- The Great Escape of '51
- Boys and Girls Together
- The Summer of '59
- Garden of Eden, 1961
- We'll Always Have Today, 1970
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We'll Always Have Today, 1970
One Sunday in late June, I used twenty-five dollars of my college loan money to impress Maddy. I rented a 1965 turquoise Mustang from Hertz. Cool—and not yet a classic. Since I needed to drive a station wagon for deliveries, I had a driver’s license, unusual for a teenager in the city, especially for someone who could never afford a car.
Now, instead of spending over an hour standing in hot, crowded subway cars headed to Far Rockaway Beach, the Irish Riviera of Queens, we went to Montauk on the tip of Long Island. There was no subway connection between Montauk and Manhattan, so going there became a vacation, an adventure.
We played. Giggling, she covered my legs with sand while I lay on my stomach. And when I stood up, I carried her into the ocean. The water was very cold, and she hugged my neck and pleaded with me. But I kept walking. Cold water was not going to stop me. I wanted her to know that I was fearless.
When the water was up to my chest, I stopped, and we held each other and gently rose and fell with the waves. When her legs tightened around me, I felt strong and confident, and I loved her very much.
At the end of the day, we lay on Maddy’s old bedspread with our faces inches apart. When the day became gray and windy, the sand blew against us. We pulled the sides of the bedspread up over ourselves, and we became children playing under a table covered with a sheet.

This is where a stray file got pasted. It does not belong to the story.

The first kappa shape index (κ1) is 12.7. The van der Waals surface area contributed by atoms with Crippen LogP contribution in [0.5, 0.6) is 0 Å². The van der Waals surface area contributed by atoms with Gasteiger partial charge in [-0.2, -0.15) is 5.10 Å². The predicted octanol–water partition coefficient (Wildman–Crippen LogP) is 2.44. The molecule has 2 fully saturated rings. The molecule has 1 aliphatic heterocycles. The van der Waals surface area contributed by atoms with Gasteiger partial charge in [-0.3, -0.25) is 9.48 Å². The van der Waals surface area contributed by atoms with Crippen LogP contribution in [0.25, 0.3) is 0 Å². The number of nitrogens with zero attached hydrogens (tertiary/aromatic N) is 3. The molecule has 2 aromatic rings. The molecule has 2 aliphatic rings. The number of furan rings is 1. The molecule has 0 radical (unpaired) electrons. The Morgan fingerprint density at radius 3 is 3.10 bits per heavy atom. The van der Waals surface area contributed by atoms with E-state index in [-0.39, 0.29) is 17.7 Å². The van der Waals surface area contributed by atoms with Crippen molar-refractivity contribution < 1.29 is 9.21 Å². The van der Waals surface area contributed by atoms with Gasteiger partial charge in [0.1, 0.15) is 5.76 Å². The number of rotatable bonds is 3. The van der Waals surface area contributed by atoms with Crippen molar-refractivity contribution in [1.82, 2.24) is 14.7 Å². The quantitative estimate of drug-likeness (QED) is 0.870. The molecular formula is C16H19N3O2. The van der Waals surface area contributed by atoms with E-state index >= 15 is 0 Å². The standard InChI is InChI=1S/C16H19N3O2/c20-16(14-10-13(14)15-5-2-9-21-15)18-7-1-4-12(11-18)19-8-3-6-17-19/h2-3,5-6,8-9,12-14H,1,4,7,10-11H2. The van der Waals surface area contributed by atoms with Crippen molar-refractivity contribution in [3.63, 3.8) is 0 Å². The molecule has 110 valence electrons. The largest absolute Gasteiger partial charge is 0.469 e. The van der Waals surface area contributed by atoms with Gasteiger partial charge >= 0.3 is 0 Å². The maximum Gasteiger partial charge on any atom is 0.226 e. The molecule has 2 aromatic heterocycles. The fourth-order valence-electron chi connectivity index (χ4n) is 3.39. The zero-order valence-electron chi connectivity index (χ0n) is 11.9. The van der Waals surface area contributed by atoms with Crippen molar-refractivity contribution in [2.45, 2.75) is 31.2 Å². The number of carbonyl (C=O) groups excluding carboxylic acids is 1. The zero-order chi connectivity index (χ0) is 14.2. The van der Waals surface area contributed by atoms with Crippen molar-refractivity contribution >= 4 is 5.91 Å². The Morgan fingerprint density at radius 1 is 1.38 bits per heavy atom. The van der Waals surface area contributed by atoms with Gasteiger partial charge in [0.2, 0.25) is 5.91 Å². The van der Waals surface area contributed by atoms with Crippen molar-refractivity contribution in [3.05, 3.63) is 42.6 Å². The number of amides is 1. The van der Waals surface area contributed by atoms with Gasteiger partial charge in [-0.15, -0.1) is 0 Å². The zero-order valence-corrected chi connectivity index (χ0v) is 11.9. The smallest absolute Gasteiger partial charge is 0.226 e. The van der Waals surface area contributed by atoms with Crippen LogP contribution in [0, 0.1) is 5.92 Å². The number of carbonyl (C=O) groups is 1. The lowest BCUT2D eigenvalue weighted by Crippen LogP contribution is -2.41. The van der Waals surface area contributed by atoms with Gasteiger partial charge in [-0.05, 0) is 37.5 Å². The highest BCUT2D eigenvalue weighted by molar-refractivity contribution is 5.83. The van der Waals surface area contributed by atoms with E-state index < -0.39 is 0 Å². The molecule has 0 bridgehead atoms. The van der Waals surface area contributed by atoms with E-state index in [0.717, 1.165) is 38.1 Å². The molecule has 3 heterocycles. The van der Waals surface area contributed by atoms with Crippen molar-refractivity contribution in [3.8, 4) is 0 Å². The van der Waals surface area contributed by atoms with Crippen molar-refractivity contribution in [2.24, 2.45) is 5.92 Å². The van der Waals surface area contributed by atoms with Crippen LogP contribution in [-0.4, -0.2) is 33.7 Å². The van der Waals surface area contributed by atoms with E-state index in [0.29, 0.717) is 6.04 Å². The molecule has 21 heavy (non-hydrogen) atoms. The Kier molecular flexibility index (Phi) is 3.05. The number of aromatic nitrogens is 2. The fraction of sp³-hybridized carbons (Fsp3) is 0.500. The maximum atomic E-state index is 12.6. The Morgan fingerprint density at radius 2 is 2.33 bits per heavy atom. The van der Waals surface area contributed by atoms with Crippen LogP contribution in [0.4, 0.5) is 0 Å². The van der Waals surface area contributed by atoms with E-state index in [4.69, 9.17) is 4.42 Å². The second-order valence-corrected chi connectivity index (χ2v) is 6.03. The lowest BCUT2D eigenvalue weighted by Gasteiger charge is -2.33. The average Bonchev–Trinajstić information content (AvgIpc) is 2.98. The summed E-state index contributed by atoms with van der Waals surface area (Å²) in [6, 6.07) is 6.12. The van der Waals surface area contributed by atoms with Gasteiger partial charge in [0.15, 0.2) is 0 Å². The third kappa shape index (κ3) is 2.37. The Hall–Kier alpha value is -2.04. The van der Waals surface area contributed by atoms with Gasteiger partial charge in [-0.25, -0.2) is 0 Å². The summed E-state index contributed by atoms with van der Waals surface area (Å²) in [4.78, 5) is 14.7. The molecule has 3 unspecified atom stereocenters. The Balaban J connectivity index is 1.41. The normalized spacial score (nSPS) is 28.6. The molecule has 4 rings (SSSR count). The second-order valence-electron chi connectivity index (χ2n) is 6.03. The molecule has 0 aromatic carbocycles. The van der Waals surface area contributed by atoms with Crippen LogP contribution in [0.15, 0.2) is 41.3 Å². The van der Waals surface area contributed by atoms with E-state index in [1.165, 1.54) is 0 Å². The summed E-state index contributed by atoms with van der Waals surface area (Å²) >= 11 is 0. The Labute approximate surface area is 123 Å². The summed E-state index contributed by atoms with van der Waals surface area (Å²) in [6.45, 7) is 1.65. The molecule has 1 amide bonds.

Inside our special world, we told each other secrets, things we’d never say to another person. We made embarrassing confessions, because we wanted to share everything. We wanted to be vulnerable and trusting, and I never felt so safe.
“You have beautiful eyes, Jamie.”
“Yours are beautiful. Golden beautiful.”
“I love yours.”
“I know. I just like to hear you say it.”
“It’s getting late, Maddy.” I felt the blowing wind against my back and heard the sharp tapping of sand against the cooler. Behind Maddy, I held the ends of the bedspread together.
“We may become a sailboat if we don’t leave soon.”
“I’m so happy here.”
“We’ll always have today. We’ll always have Montauk.”
“My boyfriend’s a poet.”
“That’s from Casablanca. I changed ‘Paris’ to ‘Montauk.’”
“I never saw it.”
“Humphrey Bogart tells Ingrid Bergman that she has to leave him for the fight against fascism, but they’ll always have the memory of loving each other in Paris. They’ll always have Paris.”
“My boyfriend’s very romantic, too.”
“You make me romantic.” Maddy didn’t say anything for a while.
“I would never leave you, Jamie. You could never make me leave you.”
“I never would. Never. But this is our Paris.”
“And so are Central Park and my hallway and… .”
“You’re the poet, Maddy.” She always made me happy. Suddenly she pushed the bedspread away, sat up, and looked at the ocean. She didn’t say anything, and I knew to wait.
“Someday, we’ll go to the other one…the one on the other side, and I’ll wear my red beret every day for my blue-eyed boyfriend.”